The number of data points which will be acquired. The algorithm used to perform a Fourier transform requires the number of data points in the time domain function (FID) to be a power of 2. For this reason, most spectrometers, including the Virtual Spectrometer, limit the choices for data size to be a power of 2. If a value is entered which is not a power of two, the value will be changed to the next higher power of 2.

To accomplish quadrature detection (which provides the ability to distinguish positive and negative frequencies), data are acquired in 2 channels, related by a 90 degree phase shift. Therefore, the data exist as 2 halves, usually referred to as real (in-phase) and imaginary (90 degree phase shifted) parts. Because these 2 halves are really complex pairs of data points, the NUTS program expresses the number of data points as the number of complex pairs, but that is not true of all spectrometers. Some spectrometers give the data size as the total number of points (the sum of the number of points in the 2 channels). In that case, the number of points which will define the final spectrum will be half of the total data size. For example, starting with 4K (4096) total points (2K real and 2K imaginary) yields 2K points in the final spectrum. By contrast, NUTS considers this size of data to be 2K complex. This is of concern when calculating the data size required to yield the desired digital resolution.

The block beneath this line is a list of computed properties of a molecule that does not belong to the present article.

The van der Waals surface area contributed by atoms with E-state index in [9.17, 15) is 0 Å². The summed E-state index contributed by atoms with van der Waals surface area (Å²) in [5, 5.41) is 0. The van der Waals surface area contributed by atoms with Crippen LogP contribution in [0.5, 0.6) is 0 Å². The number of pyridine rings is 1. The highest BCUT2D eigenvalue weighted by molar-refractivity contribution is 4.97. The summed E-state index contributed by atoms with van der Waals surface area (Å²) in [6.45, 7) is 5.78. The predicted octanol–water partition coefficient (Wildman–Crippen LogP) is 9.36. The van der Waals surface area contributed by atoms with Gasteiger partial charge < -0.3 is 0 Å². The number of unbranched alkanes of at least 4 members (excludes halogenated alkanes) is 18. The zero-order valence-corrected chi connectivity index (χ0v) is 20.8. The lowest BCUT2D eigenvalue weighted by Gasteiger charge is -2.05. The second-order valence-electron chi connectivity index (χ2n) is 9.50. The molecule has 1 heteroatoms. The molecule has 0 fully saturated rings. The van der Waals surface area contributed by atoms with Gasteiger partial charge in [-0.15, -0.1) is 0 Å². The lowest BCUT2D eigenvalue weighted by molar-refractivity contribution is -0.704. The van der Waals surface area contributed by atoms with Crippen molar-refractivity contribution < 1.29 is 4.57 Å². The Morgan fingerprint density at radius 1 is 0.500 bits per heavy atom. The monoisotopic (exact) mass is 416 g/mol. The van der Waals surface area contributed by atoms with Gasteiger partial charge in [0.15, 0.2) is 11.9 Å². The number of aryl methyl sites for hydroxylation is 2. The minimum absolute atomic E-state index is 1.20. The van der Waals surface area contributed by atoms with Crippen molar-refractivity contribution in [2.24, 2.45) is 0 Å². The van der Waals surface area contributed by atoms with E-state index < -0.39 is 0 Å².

The digitizer, or Analog-to-Digital Converter (ADC), digitizes the signal coming from the NMR probe at a rate determined by the user’s chosen value of Spectral Width. The time between data points is called the Dwell Time, equal to the reciprocal of the spectral width. However, signal acquisition is not started immediately after the excitation pulse, but after a small delay, necessary to allow the circuitry to recover from the effects of the intense excitation pulse. By default, most spectrometers (including the Virtual Spectrometer) set the DE value equal to the dwell time, meaning that a delay of 1 data point is used.

However, this is not usually the optimum DE setting. This is because the filters used to eliminate frequencies outside the chosen range cause a finite delay in the signal reaching the ADC. DE must be empirically chosen to match the delay introduced by the filters. When the DE value does not match the filter delay, baseline distortions (baseline "roll") are seen in the spectrum which make phasing and integration more difficult. If the DE value is too low, the baseline will have a hump ("frown") and the first-order phase value required to phase the spectrum will be negative. If the DE value is too high, the opposite is true: the baseline will have a dip ("smile") and the first-order phase value required to phase the spectrum will be positive. At the optimum DE value, the baseline will be flat and the first-order phase value required to phase the spectrum will be zero.

The signal to noise ratio of a spectrum can be increased by repeating scans and adding the data. Signal from the sample will add with each repeat scan. Noise, which is random in phase, will add at a slower rate. Therefore the signal to noise ratio increases as the square root of the number of scans; eg, four times the number of scans is required to double the signal to noise ratio.